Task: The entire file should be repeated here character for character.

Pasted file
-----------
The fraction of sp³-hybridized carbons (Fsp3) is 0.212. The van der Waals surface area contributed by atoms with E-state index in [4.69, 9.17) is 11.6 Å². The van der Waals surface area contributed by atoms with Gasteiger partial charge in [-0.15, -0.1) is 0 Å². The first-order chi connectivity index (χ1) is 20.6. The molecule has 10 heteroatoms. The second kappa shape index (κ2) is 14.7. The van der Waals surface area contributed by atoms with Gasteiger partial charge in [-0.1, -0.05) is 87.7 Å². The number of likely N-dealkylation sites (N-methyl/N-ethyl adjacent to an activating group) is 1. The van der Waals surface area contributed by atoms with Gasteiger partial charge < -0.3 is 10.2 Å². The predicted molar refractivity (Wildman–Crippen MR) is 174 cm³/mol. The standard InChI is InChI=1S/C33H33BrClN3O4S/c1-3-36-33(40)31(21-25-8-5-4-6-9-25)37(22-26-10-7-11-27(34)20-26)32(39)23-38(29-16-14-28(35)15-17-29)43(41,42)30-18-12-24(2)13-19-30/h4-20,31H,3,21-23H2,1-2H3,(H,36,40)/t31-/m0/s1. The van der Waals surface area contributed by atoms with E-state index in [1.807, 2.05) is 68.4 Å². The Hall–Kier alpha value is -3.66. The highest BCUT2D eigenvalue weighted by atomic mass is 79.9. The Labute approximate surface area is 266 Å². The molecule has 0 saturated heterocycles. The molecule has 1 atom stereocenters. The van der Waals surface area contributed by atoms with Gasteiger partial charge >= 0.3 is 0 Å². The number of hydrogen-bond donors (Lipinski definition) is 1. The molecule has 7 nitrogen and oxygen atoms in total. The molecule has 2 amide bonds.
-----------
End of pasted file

The fraction of sp³-hybridized carbons (Fsp3) is 0.212. The van der Waals surface area contributed by atoms with E-state index in [4.69, 9.17) is 11.6 Å². The van der Waals surface area contributed by atoms with Gasteiger partial charge in [-0.15, -0.1) is 0 Å². The first-order chi connectivity index (χ1) is 20.6. The molecule has 10 heteroatoms. The second kappa shape index (κ2) is 14.7. The van der Waals surface area contributed by atoms with Gasteiger partial charge in [-0.1, -0.05) is 87.7 Å². The number of likely N-dealkylation sites (N-methyl/N-ethyl adjacent to an activating group) is 1. The van der Waals surface area contributed by atoms with Gasteiger partial charge < -0.3 is 10.2 Å². The predicted molar refractivity (Wildman–Crippen MR) is 174 cm³/mol. The standard InChI is InChI=1S/C33H33BrClN3O4S/c1-3-36-33(40)31(21-25-8-5-4-6-9-25)37(22-26-10-7-11-27(34)20-26)32(39)23-38(29-16-14-28(35)15-17-29)43(41,42)30-18-12-24(2)13-19-30/h4-20,31H,3,21-23H2,1-2H3,(H,36,40)/t31-/m0/s1. The van der Waals surface area contributed by atoms with E-state index in [1.807, 2.05) is 68.4 Å². The Hall–Kier alpha value is -3.66. The highest BCUT2D eigenvalue weighted by atomic mass is 79.9. The Labute approximate surface area is 266 Å². The molecule has 0 saturated heterocycles. The molecule has 1 atom stereocenters. The van der Waals surface area contributed by atoms with Gasteiger partial charge >= 0.3 is 0 Å². The number of hydrogen-bond donors (Lipinski definition) is 1. The molecule has 7 nitrogen and oxygen atoms in total. The molecule has 2 amide bonds.